Tiny Hooks Keep UTI Bacteria From Being Flushed Out When You Pee

Maximilian Sauer, ETH Zürich
Maximilian Sauer, ETH Zürich / Maximilian Sauer, ETH Zürich

Urinary tract infections (UTIs) are typically treated with antibiotics, but according to New Scientist, new information about how the bacteria work could lead to a different method of dealing with the infections. The study, conducted by researchers from the University of Basel and the ETH Zurich, was recently published in Nature Communications.

UTIs are caused when bacteria from the large intestine, like E. coli, travel up the urinary tract. While cranberry juice can help ease symptoms and even prevent infections, taking antibiotics has been the main cure. But we may be approaching these infections the wrong way.

The researchers found that in E. coli infections, the bacteria have a protein called FimH, located at the ends of hair-like appendages. FimH has a "catch-bond mechanism" that hooks onto the sugar molecules on the surface of cells in the urinary tract. When the infected person urinates, the hooks stop the bacteria from exiting the body.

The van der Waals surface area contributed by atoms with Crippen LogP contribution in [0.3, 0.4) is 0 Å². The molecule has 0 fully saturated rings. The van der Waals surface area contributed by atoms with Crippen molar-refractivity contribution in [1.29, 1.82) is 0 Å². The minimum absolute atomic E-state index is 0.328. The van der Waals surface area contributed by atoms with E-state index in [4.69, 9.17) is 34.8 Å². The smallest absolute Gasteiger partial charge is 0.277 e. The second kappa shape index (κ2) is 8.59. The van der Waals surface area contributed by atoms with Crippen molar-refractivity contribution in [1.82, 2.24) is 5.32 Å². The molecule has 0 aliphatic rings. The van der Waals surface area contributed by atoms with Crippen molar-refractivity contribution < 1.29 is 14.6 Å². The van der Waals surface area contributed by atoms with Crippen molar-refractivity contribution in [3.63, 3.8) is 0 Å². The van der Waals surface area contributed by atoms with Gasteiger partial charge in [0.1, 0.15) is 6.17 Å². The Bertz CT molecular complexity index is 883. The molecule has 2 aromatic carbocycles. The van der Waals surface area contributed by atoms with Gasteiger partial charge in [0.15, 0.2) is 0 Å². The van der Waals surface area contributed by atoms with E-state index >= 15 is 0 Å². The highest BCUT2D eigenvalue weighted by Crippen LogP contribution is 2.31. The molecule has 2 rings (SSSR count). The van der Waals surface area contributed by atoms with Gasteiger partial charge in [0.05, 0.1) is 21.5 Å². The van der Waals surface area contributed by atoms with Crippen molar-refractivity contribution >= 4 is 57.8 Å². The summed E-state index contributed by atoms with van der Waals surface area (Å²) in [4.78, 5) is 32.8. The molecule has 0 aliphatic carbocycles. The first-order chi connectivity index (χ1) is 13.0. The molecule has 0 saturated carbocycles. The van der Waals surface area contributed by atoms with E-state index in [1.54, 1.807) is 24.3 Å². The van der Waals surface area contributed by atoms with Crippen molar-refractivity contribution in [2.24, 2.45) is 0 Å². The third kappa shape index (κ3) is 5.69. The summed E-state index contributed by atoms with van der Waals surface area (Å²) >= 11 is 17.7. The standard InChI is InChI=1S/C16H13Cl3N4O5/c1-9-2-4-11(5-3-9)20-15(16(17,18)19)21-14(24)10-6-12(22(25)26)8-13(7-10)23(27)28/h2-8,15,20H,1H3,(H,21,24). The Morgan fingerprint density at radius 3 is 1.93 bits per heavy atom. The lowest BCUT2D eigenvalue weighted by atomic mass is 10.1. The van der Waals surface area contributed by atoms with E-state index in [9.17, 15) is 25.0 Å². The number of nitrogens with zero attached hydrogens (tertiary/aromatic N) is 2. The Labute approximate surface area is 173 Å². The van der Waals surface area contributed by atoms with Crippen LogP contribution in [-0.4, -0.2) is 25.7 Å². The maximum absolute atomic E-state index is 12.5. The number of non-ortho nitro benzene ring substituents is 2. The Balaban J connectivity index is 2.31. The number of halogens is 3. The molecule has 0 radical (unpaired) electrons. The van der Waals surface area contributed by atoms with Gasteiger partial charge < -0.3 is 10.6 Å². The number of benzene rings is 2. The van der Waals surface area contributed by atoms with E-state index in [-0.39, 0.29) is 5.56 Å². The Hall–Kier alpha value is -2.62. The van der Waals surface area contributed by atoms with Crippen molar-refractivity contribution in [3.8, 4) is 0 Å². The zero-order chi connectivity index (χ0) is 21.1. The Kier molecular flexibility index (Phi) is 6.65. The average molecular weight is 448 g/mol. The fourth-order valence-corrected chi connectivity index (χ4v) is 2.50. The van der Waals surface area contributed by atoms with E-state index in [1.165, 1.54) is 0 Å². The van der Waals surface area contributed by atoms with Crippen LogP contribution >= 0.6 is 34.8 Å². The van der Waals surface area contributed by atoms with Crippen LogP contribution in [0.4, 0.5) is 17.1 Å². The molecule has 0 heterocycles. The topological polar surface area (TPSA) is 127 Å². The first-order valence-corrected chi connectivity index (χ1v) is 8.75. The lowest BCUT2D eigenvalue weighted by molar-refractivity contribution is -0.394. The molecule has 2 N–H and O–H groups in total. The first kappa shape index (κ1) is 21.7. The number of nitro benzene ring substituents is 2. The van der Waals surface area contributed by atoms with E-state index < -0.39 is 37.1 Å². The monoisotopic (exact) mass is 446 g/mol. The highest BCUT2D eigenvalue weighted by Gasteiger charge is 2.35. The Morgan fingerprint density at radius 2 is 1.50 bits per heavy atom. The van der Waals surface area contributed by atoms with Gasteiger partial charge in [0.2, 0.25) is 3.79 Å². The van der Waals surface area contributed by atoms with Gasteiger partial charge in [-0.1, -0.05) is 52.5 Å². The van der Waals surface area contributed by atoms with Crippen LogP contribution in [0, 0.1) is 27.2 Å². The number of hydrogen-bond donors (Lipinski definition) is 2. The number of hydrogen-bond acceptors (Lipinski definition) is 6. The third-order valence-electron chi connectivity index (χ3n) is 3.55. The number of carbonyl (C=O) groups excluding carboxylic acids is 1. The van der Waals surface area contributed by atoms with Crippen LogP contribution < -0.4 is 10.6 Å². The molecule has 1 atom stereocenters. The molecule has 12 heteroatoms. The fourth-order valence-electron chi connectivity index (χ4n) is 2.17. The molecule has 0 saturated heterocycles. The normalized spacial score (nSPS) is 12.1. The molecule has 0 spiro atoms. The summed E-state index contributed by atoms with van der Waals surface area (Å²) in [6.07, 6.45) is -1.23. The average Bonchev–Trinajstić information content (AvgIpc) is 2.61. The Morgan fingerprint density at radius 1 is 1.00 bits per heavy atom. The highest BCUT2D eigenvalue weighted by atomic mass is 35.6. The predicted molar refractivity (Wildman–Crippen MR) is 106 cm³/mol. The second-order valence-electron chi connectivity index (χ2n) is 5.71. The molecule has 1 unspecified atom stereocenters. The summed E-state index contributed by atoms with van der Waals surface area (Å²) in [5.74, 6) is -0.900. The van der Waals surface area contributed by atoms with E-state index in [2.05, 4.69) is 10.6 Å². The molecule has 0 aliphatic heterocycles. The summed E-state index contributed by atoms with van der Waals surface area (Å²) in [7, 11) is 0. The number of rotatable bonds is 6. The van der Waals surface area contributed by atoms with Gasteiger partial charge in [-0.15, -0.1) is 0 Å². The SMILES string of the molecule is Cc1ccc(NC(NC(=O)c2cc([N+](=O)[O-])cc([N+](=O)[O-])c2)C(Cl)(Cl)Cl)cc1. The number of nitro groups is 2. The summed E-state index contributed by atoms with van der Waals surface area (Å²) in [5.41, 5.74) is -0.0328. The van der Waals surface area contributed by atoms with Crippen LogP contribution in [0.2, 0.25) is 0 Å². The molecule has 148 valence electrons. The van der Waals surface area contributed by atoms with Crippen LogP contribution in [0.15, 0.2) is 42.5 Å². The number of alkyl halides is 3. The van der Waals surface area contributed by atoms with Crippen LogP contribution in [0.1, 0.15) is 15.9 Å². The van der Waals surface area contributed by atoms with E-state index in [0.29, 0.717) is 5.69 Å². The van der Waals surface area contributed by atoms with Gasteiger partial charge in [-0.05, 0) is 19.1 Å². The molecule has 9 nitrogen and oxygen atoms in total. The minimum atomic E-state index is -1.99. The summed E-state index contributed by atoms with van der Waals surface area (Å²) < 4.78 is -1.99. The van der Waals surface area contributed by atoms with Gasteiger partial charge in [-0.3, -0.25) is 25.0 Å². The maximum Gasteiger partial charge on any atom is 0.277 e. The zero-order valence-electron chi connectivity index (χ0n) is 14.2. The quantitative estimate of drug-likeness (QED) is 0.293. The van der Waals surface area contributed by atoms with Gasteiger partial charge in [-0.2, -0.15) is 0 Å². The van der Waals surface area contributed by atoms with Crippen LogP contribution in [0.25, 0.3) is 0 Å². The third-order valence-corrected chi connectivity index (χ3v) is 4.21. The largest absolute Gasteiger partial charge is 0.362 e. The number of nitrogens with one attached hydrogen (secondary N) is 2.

"The protein FimH is composed of two parts, of which the second non-sugar binding part regulates how tightly the first part binds to the sugar molecule," Timm Maier of the University of Basel said in a press statement. “When the force of the urine stream pulls apart the two protein domains, the sugar binding site snaps shut. However, when the tensile force subsides, the binding pocket reopens. Now the bacteria can detach and swim upstream to the urethra.”

According to the researchers, identifying the protein and how it works could lead to a new approach for treatment. If the catch-bond mechanism can be disengaged so that the bacteria can be peed out, then it becomes less important to kill the bacteria with antibiotics. Fewer antibiotics means that the bacteria are less likely to become resistant. New Scientist reports that the researchers behind the study are already testing new FimH-blocking drugs in animals.

[h/t New Scientist]